The second display he invented makes the same point. It takes advantage of a curious visual effect dubbed illusory contours (f). Four “pacmen” are made of four black disks with pie-shaped wedges cut out from each. What you see, though, is not pacpeople facing each other; you see an opaque illusory white square occluding four black disks in the background. The brain says, in effect, “What is the likelihood that an evil scientist has precisely aligned these disks? More likely it is an opaque square, so that is what I will see.” You hallucinate the edges, called image segmentation.

Now can these illusory edges provide an input for stereo? Begin with the left eye’s picture in f and shift the illusory square to the left to create the right eye’s image. (This shift entails taking bigger bites out of the pie.) When you view the images through a viewer—lo and behold—the illusory square floats out! Again, form processing and image segmentation occur prior to stereo.

It gets better. Let us take a template of this stereogram and paste it on repeating wallpaper made of columns of dots (g). The dots are identical in the two eyes; they convey no disparity information. Yet amazingly, the dots inside the illusory square float out along with it—an illusion we call stereo capture; the dots are captured by the illusory square and dragged forward even though they themselves are not shifted.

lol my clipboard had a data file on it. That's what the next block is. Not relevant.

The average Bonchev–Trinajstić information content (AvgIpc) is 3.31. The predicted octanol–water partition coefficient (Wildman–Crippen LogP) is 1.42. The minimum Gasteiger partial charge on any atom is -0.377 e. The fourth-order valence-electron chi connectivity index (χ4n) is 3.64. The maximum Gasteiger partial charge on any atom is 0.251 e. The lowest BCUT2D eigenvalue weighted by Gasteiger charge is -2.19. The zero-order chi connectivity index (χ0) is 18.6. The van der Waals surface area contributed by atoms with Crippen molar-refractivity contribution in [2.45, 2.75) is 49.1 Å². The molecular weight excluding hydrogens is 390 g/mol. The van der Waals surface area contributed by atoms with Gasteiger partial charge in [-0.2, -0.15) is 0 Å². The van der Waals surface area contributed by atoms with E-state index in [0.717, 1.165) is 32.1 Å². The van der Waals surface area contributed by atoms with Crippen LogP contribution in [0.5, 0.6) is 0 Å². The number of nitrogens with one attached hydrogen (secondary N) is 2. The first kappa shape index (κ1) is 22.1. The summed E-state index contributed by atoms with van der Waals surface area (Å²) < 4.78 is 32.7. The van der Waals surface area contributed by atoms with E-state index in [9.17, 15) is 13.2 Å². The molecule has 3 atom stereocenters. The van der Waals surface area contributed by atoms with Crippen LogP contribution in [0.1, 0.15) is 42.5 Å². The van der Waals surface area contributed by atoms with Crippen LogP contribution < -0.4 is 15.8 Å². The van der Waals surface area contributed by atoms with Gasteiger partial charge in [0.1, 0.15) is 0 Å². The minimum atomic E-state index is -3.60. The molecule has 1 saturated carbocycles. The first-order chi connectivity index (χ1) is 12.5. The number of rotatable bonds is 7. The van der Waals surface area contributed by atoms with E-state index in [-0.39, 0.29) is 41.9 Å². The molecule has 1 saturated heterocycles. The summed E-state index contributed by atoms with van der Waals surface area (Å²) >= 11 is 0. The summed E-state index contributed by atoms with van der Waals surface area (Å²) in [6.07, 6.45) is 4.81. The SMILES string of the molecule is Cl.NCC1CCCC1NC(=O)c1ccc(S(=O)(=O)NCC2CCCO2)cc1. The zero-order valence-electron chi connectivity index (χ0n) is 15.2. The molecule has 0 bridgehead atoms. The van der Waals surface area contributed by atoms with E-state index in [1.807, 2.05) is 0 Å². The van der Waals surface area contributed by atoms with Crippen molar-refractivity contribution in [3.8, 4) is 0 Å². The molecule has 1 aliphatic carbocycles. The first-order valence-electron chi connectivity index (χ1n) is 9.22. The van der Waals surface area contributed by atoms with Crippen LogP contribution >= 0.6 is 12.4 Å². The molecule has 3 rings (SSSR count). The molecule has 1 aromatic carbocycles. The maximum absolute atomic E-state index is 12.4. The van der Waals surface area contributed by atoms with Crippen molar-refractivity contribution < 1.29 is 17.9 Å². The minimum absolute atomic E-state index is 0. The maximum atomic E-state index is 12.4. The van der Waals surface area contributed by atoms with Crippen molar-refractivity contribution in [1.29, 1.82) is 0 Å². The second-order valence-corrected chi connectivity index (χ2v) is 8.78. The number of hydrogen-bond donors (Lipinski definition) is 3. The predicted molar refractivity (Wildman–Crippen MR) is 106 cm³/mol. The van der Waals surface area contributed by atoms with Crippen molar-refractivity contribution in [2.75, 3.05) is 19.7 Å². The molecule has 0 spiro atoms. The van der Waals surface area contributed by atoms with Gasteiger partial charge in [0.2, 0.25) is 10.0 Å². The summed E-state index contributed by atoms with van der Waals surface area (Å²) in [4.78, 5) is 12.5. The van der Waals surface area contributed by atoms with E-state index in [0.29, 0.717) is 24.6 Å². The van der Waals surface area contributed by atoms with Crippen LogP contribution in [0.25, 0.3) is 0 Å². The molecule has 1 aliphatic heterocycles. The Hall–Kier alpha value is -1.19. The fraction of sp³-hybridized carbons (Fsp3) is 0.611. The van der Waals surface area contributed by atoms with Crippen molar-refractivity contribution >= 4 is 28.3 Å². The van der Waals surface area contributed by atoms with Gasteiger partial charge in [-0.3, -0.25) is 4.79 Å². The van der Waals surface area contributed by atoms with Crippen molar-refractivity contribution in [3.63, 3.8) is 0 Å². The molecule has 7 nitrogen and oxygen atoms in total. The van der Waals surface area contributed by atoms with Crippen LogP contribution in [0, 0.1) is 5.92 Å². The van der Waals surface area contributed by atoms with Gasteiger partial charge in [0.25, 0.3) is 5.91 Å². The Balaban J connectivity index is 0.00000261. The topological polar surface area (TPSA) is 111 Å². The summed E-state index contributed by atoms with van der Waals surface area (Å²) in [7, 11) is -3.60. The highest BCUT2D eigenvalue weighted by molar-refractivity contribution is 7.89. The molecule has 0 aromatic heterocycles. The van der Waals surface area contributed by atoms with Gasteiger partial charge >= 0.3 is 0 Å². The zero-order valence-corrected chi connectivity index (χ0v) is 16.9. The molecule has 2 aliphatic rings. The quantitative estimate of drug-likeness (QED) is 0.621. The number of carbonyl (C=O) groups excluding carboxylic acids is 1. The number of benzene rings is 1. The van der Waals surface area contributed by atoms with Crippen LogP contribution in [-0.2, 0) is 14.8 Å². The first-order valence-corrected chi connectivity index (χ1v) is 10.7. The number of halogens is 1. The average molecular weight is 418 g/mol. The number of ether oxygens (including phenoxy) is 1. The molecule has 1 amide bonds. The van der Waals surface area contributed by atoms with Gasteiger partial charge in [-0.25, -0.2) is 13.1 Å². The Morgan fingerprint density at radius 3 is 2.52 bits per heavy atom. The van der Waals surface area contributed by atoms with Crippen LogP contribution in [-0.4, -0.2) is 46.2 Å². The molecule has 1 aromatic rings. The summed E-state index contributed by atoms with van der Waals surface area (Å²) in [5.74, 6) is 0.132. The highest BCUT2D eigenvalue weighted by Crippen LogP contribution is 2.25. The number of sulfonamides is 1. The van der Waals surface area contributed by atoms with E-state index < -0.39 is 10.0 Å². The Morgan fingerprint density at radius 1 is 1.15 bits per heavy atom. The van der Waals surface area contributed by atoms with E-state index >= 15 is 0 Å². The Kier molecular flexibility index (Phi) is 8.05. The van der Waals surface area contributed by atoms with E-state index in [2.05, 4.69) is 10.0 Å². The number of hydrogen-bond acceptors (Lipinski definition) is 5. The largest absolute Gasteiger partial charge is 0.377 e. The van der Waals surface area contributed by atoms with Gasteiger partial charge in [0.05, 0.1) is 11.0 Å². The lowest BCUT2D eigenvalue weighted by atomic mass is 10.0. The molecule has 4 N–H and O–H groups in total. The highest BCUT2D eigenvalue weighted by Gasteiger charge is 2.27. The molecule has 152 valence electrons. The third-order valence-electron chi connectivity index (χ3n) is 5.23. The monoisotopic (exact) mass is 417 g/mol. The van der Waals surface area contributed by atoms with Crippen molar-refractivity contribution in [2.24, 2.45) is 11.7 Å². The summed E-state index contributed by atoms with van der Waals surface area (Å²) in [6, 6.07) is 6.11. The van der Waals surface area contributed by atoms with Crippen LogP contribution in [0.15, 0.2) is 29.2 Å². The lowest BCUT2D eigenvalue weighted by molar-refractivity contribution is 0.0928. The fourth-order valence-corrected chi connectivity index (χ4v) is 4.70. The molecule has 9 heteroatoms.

This result suggests that Julesz’s claim was not entirely correct: stereo involves more than comparing pixels across the two eyes. Even if you consider Pettigrew’s disparity cells, they must be extracting tiny oriented clusters (not points) and “looking for” identical clusters to match. But the experiments of Ramachandran (and very similar results from psychologist Lloyd Kaufman of New York University) showed that the mechanism was even more sophisticated than that; it could segment the image based on implied occlusion and “hallucinate” illusory contours that can serve as tokens for stereoscopic matching. Once this information has been extracted and disparity measured, the brain constructs a 3-D illusory surface. The fact that the enclosed dots are dragged forward implies that the 3-D surface feeds back to be applied to the dots.

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Thus, we may conclude that von Helmholtz, Julesz, Pettigrew and Ramachandran are all right; the visual processing of stereo is more complex than we thought. We have no inkling of the physiological mechanisms underlying these interactions. Cells signaling disparity are in V1 (as shown by Pettigrew), but cells that extract illusory contours (from implied occlusion) are extracted in area V2, the next stage up, as shown by Rudiger von der Heydt of Johns Hopkins University. These findings imply that messages from V2 must be fed back to V1 to modulate processing of smaller features. This idea has yet to be tested.

Note: This article was originally printed with the title, "Two Eyes, Two Views."